Thank you to NEXTPittsburgh and Upgruv for featuring the video, and to the Pittsburgh Post-Gazette for putting it in their 4/20 article.

GPAC 2-Day Artist grants info session

Categories Thoughts, Video
Amy Smith talking with part of the main group about elevator pitches.
Amy Smith talking with part of the main group about elevator pitches.

I was invited by the Greater Pittsburgh Arts Council (GPAC) to attend a 2 day session called “Nuts & Bolts“, a talk given by Seth Lepore and Amy Smith (of headlong.org) – two very funny and informative artists from Philadelphia. I like what GPAC is doing for artists. They weren’t even charging that much for entry – I believe it was a donate what you can afford event. They served breakfast and lunch and even had a nice selection of healthy foods – which I’m very happy about, the way to my heart is most often food related. And I’ve been steadily (*slowly) moving my food selection to be more healthy.

Plenty of vegan food options were provided.

Anyway, I happened to bring my camera to the event and decided to create this video to help the organization out and expose artists to a local and potentially very helpful nonprofit. As I continue to live in Pittsburgh, my goal is to contribute to the culture in this city by using my voice & perspective.

Link to the video. (Additional Facebook version.)

You’ll notice I’m not speaking at all in this video because on that day my energy and feeling to do it was zapped.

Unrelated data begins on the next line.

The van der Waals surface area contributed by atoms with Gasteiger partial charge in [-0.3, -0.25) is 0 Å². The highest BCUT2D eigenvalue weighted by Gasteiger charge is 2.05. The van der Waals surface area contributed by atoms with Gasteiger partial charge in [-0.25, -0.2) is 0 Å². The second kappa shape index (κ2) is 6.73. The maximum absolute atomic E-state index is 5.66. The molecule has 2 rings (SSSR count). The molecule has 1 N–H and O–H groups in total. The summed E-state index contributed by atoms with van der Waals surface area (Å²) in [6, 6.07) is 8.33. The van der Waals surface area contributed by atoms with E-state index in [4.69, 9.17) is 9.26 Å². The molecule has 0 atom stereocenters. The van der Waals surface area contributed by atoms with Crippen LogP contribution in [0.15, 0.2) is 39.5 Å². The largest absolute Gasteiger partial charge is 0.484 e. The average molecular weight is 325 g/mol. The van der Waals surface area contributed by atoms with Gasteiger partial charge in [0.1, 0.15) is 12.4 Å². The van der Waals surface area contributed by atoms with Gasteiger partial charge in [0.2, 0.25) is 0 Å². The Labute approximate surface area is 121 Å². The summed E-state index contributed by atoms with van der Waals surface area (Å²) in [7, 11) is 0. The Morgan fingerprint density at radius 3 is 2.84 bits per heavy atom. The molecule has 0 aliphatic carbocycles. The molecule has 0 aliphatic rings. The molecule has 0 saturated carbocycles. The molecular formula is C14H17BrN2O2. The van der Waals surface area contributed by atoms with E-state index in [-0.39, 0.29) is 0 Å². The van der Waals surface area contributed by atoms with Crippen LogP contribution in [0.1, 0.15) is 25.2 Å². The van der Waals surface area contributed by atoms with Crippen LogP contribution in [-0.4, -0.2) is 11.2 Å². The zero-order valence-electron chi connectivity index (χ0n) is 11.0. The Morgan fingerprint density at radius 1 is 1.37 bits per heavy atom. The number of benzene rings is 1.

Believe it or not, I really beat myself up over it the rest of that day because I feel like I gave in to my comfort zone. There was a sense of obligation in my mind to have more of a presence for the video, but I really wasn’t feeling it. No idea what could’ve been said on camera that would have made the video any better either. Looking back, everything was completely fine- that’s how I felt, after all. But internally, there was a battle of negative self-talk there that was felt the whole day.

A huge desire of mine is to push to make my camera presence better (a challenge) but it’s easy for me to confuse that with my perfectionism.

If I hadn’t made it how I perceived to be imperfect at the time, there wouldn’t be a video at all. As if to say “all or nothing!” which is a big part of me at this time that I’m actively working to improve. I only just realized a few weeks ago from Brené Brown’s “The Gifts of Imperfection” that perfectionism is actually a toxic beast. Turns out, it’s not a good thing at all. Here’s how she defines it in her book & I’ll let this finish the blog post:

Perfectionism is a self-destructive and addictive belief system that fuels this primary thought: If I look perfect, live perfectly, and do everything perfectly, I can avoid or minimize the painful feelings of shame, judgment, and blame. Perfectionism is self-destructive simply because there is no such thing as perfect. Perfection is an unattainable goal. Additionally, perfectionism is more about perception—we want to be perceived as perfect. Again, this is unattainable—there is no way to control perception, regardless of how much time and energy we spend trying.